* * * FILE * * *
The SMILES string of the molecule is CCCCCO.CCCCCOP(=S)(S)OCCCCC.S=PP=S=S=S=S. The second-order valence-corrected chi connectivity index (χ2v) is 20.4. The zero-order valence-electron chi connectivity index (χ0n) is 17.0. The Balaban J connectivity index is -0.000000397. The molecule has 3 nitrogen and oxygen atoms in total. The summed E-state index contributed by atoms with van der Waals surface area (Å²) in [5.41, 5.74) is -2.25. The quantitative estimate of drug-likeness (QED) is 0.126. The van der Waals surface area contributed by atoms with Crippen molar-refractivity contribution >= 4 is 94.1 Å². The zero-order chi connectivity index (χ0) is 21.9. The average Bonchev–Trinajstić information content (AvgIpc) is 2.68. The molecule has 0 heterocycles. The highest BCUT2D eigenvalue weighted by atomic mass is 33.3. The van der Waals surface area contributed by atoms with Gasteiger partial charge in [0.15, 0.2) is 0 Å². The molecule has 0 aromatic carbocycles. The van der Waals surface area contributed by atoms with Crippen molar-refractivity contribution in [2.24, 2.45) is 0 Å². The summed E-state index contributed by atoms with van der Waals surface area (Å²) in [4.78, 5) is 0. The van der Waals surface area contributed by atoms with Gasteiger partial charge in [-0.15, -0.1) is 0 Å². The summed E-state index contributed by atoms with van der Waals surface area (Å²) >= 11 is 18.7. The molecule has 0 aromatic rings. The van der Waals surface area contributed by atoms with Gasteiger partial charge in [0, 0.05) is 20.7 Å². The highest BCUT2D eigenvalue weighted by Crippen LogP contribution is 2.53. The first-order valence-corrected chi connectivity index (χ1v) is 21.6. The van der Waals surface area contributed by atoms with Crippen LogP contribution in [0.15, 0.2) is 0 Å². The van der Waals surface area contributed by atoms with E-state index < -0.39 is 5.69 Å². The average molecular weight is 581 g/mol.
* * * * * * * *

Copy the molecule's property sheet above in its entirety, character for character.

The SMILES string of the molecule is CCCCCO.CCCCCOP(=S)(S)OCCCCC.S=PP=S=S=S=S. The second-order valence-corrected chi connectivity index (χ2v) is 20.4. The zero-order valence-electron chi connectivity index (χ0n) is 17.0. The Balaban J connectivity index is -0.000000397. The molecule has 3 nitrogen and oxygen atoms in total. The summed E-state index contributed by atoms with van der Waals surface area (Å²) in [5.41, 5.74) is -2.25. The quantitative estimate of drug-likeness (QED) is 0.126. The van der Waals surface area contributed by atoms with Crippen molar-refractivity contribution >= 4 is 94.1 Å². The zero-order chi connectivity index (χ0) is 21.9. The average Bonchev–Trinajstić information content (AvgIpc) is 2.68. The molecule has 0 heterocycles. The highest BCUT2D eigenvalue weighted by atomic mass is 33.3. The van der Waals surface area contributed by atoms with Gasteiger partial charge in [0.15, 0.2) is 0 Å². The molecule has 0 aromatic carbocycles. The van der Waals surface area contributed by atoms with Crippen molar-refractivity contribution in [2.24, 2.45) is 0 Å². The summed E-state index contributed by atoms with van der Waals surface area (Å²) in [4.78, 5) is 0. The van der Waals surface area contributed by atoms with Gasteiger partial charge in [-0.15, -0.1) is 0 Å². The summed E-state index contributed by atoms with van der Waals surface area (Å²) >= 11 is 18.7. The molecule has 0 aromatic rings. The van der Waals surface area contributed by atoms with Gasteiger partial charge in [0, 0.05) is 20.7 Å². The highest BCUT2D eigenvalue weighted by Crippen LogP contribution is 2.53. The first-order valence-corrected chi connectivity index (χ1v) is 21.6. The van der Waals surface area contributed by atoms with Crippen LogP contribution in [0.15, 0.2) is 0 Å². The van der Waals surface area contributed by atoms with E-state index < -0.39 is 5.69 Å². The average molecular weight is 581 g/mol.